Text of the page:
• I will miss Jim’s funny stories and great laugh! Best wishes for his retirement – he will be missed! – Lindsey Organ.
  • One incident I remember that reminds me of Jim’s vision and agency is when we were asking members of the Libraries to draw ‘their ideal work environment’ as part of planning for the WALC. Jim drew a picture of his current office setup, explaining the rationale for how everything was placed, including how visitors entered and left his office. I had no idea he had thought so deeply about the elements of his workspace, and I had a renewed appreciation for his attention to detail. On a lighter note, one of my first memories of Jim was when I met him to tour the AVTECH library shortly after he arrived on campus.  Charlotte and I are standing in front of the terminal, wondering where the Dean is, and this person comes zipping by, in his Saab convertible, with his tie flapping in the breeze, reminding us of the classic car commercial where the person is picking from a collection of frayed ties…cutting to them driving in their convertibles. Of course, it turns out to be Jim, epitomizing the energy he brought to the Libraries. – Michael Fosmire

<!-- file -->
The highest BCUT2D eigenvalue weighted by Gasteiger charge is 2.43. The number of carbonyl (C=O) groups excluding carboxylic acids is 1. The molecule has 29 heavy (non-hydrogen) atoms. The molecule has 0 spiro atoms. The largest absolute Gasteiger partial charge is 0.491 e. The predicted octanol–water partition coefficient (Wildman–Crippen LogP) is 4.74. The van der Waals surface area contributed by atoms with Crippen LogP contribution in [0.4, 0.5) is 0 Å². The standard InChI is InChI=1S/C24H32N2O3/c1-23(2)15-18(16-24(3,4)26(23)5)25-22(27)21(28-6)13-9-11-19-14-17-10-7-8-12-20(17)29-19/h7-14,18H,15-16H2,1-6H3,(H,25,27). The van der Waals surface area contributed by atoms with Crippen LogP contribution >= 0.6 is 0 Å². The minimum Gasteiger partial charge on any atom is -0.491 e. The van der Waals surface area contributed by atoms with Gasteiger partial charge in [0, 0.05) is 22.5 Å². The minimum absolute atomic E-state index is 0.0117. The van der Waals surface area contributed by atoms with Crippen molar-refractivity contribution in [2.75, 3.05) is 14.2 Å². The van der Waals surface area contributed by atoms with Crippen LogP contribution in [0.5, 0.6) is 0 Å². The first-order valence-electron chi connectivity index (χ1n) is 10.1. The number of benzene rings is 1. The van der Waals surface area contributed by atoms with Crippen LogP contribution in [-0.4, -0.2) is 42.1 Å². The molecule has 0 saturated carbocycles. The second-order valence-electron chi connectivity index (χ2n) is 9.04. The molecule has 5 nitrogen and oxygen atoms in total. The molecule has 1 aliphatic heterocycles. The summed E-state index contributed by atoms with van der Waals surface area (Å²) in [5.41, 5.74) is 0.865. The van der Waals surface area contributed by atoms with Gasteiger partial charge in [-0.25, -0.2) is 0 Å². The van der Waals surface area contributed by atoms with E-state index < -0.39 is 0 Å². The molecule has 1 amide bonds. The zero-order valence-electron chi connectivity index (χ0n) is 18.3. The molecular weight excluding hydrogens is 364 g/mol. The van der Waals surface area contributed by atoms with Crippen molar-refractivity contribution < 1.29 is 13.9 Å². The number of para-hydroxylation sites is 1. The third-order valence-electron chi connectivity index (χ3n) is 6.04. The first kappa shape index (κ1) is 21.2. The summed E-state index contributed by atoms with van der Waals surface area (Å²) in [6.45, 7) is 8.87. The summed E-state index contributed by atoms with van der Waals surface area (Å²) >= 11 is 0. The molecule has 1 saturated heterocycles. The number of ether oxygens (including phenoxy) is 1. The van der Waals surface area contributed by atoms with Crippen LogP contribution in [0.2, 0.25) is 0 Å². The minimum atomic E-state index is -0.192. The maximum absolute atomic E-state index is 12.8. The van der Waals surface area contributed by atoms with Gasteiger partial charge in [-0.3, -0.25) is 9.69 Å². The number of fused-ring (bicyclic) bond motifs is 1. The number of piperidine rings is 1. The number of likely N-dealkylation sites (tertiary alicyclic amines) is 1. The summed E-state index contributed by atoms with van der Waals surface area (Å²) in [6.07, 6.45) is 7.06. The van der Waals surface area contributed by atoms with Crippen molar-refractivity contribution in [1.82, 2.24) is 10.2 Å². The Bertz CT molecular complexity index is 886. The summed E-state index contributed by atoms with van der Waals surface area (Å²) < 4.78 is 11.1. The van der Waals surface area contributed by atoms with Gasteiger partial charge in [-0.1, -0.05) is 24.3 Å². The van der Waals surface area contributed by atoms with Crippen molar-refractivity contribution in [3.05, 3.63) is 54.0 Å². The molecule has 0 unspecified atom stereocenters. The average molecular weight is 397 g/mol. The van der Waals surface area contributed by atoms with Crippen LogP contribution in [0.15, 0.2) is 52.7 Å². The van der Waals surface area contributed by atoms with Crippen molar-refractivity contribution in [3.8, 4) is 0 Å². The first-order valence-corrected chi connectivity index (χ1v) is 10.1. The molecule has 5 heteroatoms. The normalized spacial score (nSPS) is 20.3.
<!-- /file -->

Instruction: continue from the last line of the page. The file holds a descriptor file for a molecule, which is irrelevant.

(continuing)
• Jim Mullins 2017Jim has been a guiding force in the Purdue Libraries. We owe a lot to his intelligence, experience, and tenacity. Like many candidates, Jim was my first interview and gave me a good understanding of the Libraries and its structure. It was also the first time I was able to enjoy one of his many stories. In fact, that is probably what I will remember most about Jim is his wonderful stories drawn from a life time of experiences and his ability to tell them well. Some were from his early life on a farm in Iowa, others from his experiences coming up through the ranks of the libraries at the various universities. All of them were interesting, informative. Some were just for conversation, though usually they had a point that he was trying to illustrate. He was always passionate when talking about our libraries. I remember once, just after I started, we were at a meeting to discuss the long term plans for the campus and the role of the Libraries.  After a request for a history of the WALC, Jim asked how long we had. When they replied 45 minutes, he said with a smile, he thought that might just be enough. I am very fortunate to work with Jim, though for too short a time, and be a small part of his vision for the WALC and all of the Purdue Libraries.  I wish him the very best in his retirement and hope that he will continue to tell his wonderful stories. – Nanette Andersson